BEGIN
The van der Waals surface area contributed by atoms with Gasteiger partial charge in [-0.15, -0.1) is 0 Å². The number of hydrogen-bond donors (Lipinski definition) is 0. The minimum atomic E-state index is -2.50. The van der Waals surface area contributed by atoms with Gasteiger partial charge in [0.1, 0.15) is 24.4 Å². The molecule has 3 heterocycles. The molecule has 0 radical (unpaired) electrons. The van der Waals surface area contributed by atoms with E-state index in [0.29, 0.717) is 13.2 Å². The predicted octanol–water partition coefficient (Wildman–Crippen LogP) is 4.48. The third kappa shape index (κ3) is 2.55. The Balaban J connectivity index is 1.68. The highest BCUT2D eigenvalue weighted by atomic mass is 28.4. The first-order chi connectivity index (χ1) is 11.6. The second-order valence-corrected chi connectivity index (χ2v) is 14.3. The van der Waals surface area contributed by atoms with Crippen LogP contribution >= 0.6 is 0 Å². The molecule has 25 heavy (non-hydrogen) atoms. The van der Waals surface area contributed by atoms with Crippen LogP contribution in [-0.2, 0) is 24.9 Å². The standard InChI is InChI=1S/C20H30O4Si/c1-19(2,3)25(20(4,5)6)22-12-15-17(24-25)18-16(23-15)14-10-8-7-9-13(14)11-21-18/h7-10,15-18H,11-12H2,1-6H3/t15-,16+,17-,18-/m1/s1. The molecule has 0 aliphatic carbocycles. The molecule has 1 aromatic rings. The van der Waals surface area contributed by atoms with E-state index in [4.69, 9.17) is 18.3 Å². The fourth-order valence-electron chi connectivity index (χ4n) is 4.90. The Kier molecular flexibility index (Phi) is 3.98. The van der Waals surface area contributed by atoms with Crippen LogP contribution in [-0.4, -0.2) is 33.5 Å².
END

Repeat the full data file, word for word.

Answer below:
The van der Waals surface area contributed by atoms with Gasteiger partial charge in [-0.15, -0.1) is 0 Å². The number of hydrogen-bond donors (Lipinski definition) is 0. The minimum atomic E-state index is -2.50. The van der Waals surface area contributed by atoms with Gasteiger partial charge in [0.1, 0.15) is 24.4 Å². The molecule has 3 heterocycles. The molecule has 0 radical (unpaired) electrons. The van der Waals surface area contributed by atoms with E-state index in [0.29, 0.717) is 13.2 Å². The predicted octanol–water partition coefficient (Wildman–Crippen LogP) is 4.48. The third kappa shape index (κ3) is 2.55. The Balaban J connectivity index is 1.68. The highest BCUT2D eigenvalue weighted by atomic mass is 28.4. The first-order chi connectivity index (χ1) is 11.6. The second-order valence-corrected chi connectivity index (χ2v) is 14.3. The van der Waals surface area contributed by atoms with Crippen LogP contribution >= 0.6 is 0 Å². The molecule has 25 heavy (non-hydrogen) atoms. The van der Waals surface area contributed by atoms with Crippen LogP contribution in [-0.2, 0) is 24.9 Å². The standard InChI is InChI=1S/C20H30O4Si/c1-19(2,3)25(20(4,5)6)22-12-15-17(24-25)18-16(23-15)14-10-8-7-9-13(14)11-21-18/h7-10,15-18H,11-12H2,1-6H3/t15-,16+,17-,18-/m1/s1. The molecule has 0 aliphatic carbocycles. The molecule has 1 aromatic rings. The van der Waals surface area contributed by atoms with E-state index in [4.69, 9.17) is 18.3 Å². The fourth-order valence-electron chi connectivity index (χ4n) is 4.90. The Kier molecular flexibility index (Phi) is 3.98. The van der Waals surface area contributed by atoms with Crippen LogP contribution in [-0.4, -0.2) is 33.5 Å².